Sudan National Holiday: Independence Day, 1 January (1956)

Sudan Independence: 1 January 1956 (from Egypt and UK)

Sudan National Symbol: secretary bird

Sudan National Anthem or Song: Nahnu Djundulla Djundulwatan (We Are the Army of God and of Our Land)

Sudan Languages Spoken: Arabic (official), Nubian, Ta Bedawie, diverse dialects of Nilotic, Nilo-Hamitic, Sudanic languages, English

Sudan Religions: Sunni Muslim 70% (in north), indigenous beliefs 25%, Christian 5% (mostly in south and Khartoum)

Interesting Facts about Sudan:

Pyramids are always associated with Egypt, but did you know that Sudan is home to more pyramids than Egypt? In fact, it has the world’s largest collection of pyramids in one place, with over 200 pyramids.

The country’s name comes from the Arabic word bilad al-sudan, meaning “land of the black people”.

It was in Sudan that the Nile River was formed. The White Nile and the Blue Nile are two tributaries that join Khartoum to become the Nile River before flowing into Egypt.

The war in Darfur began in February 2003 between nomadic Arab tribes encroaching on settled lands of black agricultural tribes. The conflict increased as the Sudanese government sided with the nomadic Arabs, causing non-Arab tribes to rebel. About 400,000 people were killed and more than 2.5 million displaced during the war. According to the United Nations (UN), the civil war in the Darfur region is considered “one of the worst nightmares in recent history”.

With 114 indigenous languages ​​and more than 500 accents, Sudan has a diverse multilingual population.

Northern Sudan is very dry and prone to intense dust storms called haboobs, which can block out the sun and reduce visibility to zero.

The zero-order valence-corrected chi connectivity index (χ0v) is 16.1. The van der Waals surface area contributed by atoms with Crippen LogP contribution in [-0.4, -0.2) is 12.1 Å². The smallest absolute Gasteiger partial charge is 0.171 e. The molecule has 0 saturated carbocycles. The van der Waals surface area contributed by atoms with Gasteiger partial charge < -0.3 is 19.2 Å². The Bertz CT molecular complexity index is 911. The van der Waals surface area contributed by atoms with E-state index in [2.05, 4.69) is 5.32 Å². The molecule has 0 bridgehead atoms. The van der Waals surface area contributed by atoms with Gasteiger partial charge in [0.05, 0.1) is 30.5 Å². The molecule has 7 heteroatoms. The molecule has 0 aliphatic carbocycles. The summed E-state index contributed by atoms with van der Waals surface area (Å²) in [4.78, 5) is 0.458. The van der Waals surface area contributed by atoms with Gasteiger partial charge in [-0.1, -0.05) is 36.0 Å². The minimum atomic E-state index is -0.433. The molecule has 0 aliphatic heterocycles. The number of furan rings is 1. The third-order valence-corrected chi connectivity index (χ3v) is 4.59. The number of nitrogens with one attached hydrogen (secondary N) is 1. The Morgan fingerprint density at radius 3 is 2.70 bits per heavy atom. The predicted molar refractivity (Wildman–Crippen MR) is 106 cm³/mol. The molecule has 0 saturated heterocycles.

The conflict between Sudan and South Sudan is the longest civil war in Africa, lasting from 1955 to 1972 and then from 1983 to 2005. The war has left more than 2.5 million Sudanese dead and more than 4 million displaced.

Sudan experienced one of the first and most active women’s movements in the African and Arab world in the 1960s and 1970s. It became the first country to have a female parliamentarian in Africa and the Middle East (1965 ) and a female Minister of Health (1974) ). Sudan is also the first Muslim and Arab country to have women as judges, filmmakers, soccer referees, soldiers and police.

Sudan is the world’s leading producer of gum arabic (80%). It is a binding agent found in gum, shampoo, soft drinks, gummy bears, and many other common products.

The Blue Bell wreck is a famous site for divers in Sudan. It was created from a shipwreck in 1977, when a cargo of cars, trucks and Toyota tractors was scattered. It is also known as the “Toyota train wreck”.

Once there was an underwater village in the Red Sea in Sudan. Famous oceanographer Jacques Cousteau created this project in 1962 to prove that humans could live underwater. Today, only the ruins of the underwater garage remain.

Slavery remains a widespread problem in Sudan, where many children, women and men are subjected to forced labor, sex trafficking or recruitment as child soldiers.

Sudan is one of the poorest and least developed countries in the world, with 46.5% of the population living below the poverty line.